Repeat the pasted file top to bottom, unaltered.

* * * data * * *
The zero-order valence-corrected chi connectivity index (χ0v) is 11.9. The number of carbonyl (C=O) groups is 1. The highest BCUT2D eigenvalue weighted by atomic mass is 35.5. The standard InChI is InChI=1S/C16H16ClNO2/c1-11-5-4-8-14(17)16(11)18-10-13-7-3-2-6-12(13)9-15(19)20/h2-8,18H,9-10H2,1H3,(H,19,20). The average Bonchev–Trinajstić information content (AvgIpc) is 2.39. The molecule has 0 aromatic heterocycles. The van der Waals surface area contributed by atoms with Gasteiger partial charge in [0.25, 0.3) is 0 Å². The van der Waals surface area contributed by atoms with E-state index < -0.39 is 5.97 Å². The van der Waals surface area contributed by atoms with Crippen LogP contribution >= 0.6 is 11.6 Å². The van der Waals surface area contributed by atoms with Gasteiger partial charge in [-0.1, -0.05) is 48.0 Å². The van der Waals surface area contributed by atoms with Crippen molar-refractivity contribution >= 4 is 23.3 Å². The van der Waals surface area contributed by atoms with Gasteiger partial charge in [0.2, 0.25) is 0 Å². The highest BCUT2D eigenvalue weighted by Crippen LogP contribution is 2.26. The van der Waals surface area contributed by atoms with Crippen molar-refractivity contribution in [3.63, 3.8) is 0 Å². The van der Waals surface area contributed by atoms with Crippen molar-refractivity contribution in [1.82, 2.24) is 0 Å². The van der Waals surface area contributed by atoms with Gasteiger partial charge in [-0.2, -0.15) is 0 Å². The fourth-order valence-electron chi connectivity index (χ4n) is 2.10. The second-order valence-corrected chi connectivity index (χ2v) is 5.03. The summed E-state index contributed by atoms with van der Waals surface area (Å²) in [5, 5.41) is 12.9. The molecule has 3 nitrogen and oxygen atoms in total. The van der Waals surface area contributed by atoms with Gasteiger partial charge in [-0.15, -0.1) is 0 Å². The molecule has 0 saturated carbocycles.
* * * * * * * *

The zero-order valence-corrected chi connectivity index (χ0v) is 11.9. The number of carbonyl (C=O) groups is 1. The highest BCUT2D eigenvalue weighted by atomic mass is 35.5. The standard InChI is InChI=1S/C16H16ClNO2/c1-11-5-4-8-14(17)16(11)18-10-13-7-3-2-6-12(13)9-15(19)20/h2-8,18H,9-10H2,1H3,(H,19,20). The average Bonchev–Trinajstić information content (AvgIpc) is 2.39. The molecule has 0 aromatic heterocycles. The van der Waals surface area contributed by atoms with Gasteiger partial charge in [0.25, 0.3) is 0 Å². The van der Waals surface area contributed by atoms with E-state index < -0.39 is 5.97 Å². The van der Waals surface area contributed by atoms with Crippen LogP contribution >= 0.6 is 11.6 Å². The van der Waals surface area contributed by atoms with Gasteiger partial charge in [-0.1, -0.05) is 48.0 Å². The van der Waals surface area contributed by atoms with Crippen molar-refractivity contribution >= 4 is 23.3 Å². The van der Waals surface area contributed by atoms with Gasteiger partial charge in [0.2, 0.25) is 0 Å². The highest BCUT2D eigenvalue weighted by Crippen LogP contribution is 2.26. The van der Waals surface area contributed by atoms with Crippen molar-refractivity contribution in [3.63, 3.8) is 0 Å². The van der Waals surface area contributed by atoms with Crippen molar-refractivity contribution in [1.82, 2.24) is 0 Å². The van der Waals surface area contributed by atoms with Gasteiger partial charge in [-0.2, -0.15) is 0 Å². The fourth-order valence-electron chi connectivity index (χ4n) is 2.10. The second-order valence-corrected chi connectivity index (χ2v) is 5.03. The summed E-state index contributed by atoms with van der Waals surface area (Å²) in [5, 5.41) is 12.9. The molecule has 3 nitrogen and oxygen atoms in total. The van der Waals surface area contributed by atoms with Gasteiger partial charge in [-0.15, -0.1) is 0 Å². The molecule has 0 saturated carbocycles.